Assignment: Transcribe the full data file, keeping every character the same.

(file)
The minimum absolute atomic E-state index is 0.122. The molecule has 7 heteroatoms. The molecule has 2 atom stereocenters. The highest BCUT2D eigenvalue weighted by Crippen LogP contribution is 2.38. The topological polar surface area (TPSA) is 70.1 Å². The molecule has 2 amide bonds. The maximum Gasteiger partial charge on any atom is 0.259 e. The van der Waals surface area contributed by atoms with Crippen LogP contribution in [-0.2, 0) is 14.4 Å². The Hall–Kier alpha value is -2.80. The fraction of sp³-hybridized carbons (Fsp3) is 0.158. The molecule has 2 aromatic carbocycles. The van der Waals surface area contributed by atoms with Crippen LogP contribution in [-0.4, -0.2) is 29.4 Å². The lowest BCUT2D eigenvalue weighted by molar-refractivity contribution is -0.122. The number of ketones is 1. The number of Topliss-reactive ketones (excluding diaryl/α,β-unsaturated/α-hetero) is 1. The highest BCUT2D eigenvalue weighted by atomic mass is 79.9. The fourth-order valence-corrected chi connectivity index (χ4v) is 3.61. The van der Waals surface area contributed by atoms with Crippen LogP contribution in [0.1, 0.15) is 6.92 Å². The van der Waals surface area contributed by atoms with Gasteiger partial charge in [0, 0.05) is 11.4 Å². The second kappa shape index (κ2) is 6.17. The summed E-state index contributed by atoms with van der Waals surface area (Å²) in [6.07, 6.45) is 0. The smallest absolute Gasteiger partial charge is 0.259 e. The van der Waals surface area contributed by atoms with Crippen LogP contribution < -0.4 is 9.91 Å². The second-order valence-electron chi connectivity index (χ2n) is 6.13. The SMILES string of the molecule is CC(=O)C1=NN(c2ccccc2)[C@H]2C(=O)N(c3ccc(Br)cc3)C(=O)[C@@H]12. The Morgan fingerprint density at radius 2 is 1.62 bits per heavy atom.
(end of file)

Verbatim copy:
The minimum absolute atomic E-state index is 0.122. The molecule has 7 heteroatoms. The molecule has 2 atom stereocenters. The highest BCUT2D eigenvalue weighted by Crippen LogP contribution is 2.38. The topological polar surface area (TPSA) is 70.1 Å². The molecule has 2 amide bonds. The maximum Gasteiger partial charge on any atom is 0.259 e. The van der Waals surface area contributed by atoms with Crippen LogP contribution in [-0.2, 0) is 14.4 Å². The Hall–Kier alpha value is -2.80. The fraction of sp³-hybridized carbons (Fsp3) is 0.158. The molecule has 2 aromatic carbocycles. The van der Waals surface area contributed by atoms with Crippen LogP contribution in [-0.4, -0.2) is 29.4 Å². The lowest BCUT2D eigenvalue weighted by molar-refractivity contribution is -0.122. The number of ketones is 1. The number of Topliss-reactive ketones (excluding diaryl/α,β-unsaturated/α-hetero) is 1. The highest BCUT2D eigenvalue weighted by atomic mass is 79.9. The fourth-order valence-corrected chi connectivity index (χ4v) is 3.61. The van der Waals surface area contributed by atoms with Crippen LogP contribution in [0.1, 0.15) is 6.92 Å². The van der Waals surface area contributed by atoms with Gasteiger partial charge in [0, 0.05) is 11.4 Å². The second kappa shape index (κ2) is 6.17. The summed E-state index contributed by atoms with van der Waals surface area (Å²) in [6.07, 6.45) is 0. The smallest absolute Gasteiger partial charge is 0.259 e. The van der Waals surface area contributed by atoms with Crippen LogP contribution < -0.4 is 9.91 Å². The second-order valence-electron chi connectivity index (χ2n) is 6.13. The SMILES string of the molecule is CC(=O)C1=NN(c2ccccc2)[C@H]2C(=O)N(c3ccc(Br)cc3)C(=O)[C@@H]12. The Morgan fingerprint density at radius 2 is 1.62 bits per heavy atom.